- Garden Homes
- Patio Homes
- Detached Condos
- Detached Townhomes
Keep in mind that “zero lot line” can also be used to decribe townhomes, rowhouses, duplexes and even condominiums. For example, a townhome can be defined as an “attached zero lot line” property.
New zero lot line home developments are also referred to as “Z-lot developments“, while the term “zero lot line” can be referenced as ZLL.
Are detached zero lot line homes only found in urban areas?
No, while zero lot line properties of all kinds are more common in urban locations, detached zero lot line homes can also be found in suburban areas.
Can I still have a garden in a detached zero lot line home?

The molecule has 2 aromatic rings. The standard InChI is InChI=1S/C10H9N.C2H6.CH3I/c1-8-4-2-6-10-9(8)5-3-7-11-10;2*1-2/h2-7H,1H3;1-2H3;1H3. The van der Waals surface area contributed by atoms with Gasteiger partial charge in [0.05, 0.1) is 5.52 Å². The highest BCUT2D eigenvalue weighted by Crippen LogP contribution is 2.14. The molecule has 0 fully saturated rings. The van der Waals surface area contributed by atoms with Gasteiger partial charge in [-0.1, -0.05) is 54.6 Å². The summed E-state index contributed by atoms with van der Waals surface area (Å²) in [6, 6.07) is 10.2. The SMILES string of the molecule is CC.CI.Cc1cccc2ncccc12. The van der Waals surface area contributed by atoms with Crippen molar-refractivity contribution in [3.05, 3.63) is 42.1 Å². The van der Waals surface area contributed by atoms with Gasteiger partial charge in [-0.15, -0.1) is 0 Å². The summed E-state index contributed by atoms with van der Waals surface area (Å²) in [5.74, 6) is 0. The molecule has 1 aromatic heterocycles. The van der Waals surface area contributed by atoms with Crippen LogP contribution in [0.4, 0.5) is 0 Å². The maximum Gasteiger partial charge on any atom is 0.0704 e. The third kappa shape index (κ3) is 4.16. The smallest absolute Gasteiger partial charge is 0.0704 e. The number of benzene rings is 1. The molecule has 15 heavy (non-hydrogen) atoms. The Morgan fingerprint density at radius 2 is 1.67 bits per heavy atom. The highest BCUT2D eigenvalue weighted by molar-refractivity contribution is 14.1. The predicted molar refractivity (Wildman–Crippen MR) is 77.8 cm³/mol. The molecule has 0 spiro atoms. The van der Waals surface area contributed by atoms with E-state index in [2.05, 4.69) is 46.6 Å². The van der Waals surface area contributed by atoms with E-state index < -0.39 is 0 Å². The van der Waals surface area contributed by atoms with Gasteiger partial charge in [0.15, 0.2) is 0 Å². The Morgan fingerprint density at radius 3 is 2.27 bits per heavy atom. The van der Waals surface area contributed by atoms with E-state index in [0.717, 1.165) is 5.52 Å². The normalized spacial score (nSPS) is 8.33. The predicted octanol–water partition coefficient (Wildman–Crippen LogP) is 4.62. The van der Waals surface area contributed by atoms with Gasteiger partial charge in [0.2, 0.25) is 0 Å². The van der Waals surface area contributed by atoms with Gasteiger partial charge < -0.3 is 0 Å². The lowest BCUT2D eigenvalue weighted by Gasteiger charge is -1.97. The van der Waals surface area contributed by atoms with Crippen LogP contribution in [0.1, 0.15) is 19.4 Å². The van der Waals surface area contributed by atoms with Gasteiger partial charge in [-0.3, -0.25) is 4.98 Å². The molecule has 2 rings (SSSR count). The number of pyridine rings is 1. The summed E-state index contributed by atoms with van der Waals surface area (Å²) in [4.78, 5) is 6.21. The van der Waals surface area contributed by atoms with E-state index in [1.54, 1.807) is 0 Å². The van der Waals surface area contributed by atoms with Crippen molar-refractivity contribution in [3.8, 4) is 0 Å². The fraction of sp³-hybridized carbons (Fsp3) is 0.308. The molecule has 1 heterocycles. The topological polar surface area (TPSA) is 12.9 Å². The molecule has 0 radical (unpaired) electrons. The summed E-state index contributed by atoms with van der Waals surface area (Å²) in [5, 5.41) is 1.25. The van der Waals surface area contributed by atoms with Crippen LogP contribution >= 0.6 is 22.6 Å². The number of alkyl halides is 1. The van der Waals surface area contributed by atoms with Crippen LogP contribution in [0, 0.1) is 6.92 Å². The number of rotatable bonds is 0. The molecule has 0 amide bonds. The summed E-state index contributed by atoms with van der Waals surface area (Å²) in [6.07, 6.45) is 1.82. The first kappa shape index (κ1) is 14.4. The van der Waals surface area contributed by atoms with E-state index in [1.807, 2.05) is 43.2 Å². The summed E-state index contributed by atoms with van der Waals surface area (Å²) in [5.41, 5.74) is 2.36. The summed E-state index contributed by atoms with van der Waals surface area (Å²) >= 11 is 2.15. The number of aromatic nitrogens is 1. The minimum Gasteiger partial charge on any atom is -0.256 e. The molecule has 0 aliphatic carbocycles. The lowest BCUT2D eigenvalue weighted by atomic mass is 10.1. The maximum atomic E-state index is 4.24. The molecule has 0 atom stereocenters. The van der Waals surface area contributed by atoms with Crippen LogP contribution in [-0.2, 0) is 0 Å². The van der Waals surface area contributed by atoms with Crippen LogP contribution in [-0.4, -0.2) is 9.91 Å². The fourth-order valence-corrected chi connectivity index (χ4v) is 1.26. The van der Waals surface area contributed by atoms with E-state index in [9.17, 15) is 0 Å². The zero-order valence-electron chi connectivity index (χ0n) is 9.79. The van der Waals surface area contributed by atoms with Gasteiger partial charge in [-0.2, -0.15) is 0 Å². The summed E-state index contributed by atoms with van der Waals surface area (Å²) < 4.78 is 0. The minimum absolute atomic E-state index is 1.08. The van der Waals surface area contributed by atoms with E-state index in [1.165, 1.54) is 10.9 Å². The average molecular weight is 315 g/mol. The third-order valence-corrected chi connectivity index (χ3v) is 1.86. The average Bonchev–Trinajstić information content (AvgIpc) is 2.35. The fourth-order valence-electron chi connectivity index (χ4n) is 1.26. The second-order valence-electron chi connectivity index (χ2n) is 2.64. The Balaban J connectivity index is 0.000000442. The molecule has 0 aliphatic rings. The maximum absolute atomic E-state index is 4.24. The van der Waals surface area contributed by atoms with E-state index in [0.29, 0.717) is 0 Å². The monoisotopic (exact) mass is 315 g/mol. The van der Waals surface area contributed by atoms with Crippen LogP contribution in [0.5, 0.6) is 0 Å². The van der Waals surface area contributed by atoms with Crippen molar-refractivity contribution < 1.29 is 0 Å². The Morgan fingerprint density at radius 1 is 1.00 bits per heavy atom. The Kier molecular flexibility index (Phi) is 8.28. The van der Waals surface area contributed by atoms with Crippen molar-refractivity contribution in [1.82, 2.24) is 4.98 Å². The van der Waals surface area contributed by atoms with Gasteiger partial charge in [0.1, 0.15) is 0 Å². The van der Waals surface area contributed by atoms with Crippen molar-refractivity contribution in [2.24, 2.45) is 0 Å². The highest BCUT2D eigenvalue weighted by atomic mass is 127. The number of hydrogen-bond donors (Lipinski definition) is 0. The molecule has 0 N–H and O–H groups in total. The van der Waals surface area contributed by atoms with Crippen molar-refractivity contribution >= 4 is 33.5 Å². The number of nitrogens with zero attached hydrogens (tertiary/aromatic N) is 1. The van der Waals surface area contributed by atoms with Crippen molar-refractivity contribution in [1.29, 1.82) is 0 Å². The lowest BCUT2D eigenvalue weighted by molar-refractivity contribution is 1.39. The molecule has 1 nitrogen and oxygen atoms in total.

Yes, most detached zero lot line homes offer private outdoor spaces that can be landscaped to create small gardens or green areas.
Do detached zero lot line homes appreciate in value over time?
Like all real estate, appreciation can vary based on many variables, especially market conditions and location. However, in most comparable scenarios, detached zero lot line homes should appreciate faster on average than condominiums and townhomes.
Are there restrictions on home renovations in these communities?
Yes, many zero lot line communities have HOA rules that govern renovations and modifications to maintain a consistent aesthetic, as well as to protect against unauthorized alterations to common areas and features.
Are detached zero lot line homes suitable for families with children?
This depends on the family’s preferences and needs. Some families find the communal spaces and close-knit community appealing, while others might desire more space for children to play.
Though not solely pertaining to detached zero lot line home communities, new home communities of all types can be found that cater to young families, including the creation of new schools adjacent to the housing development.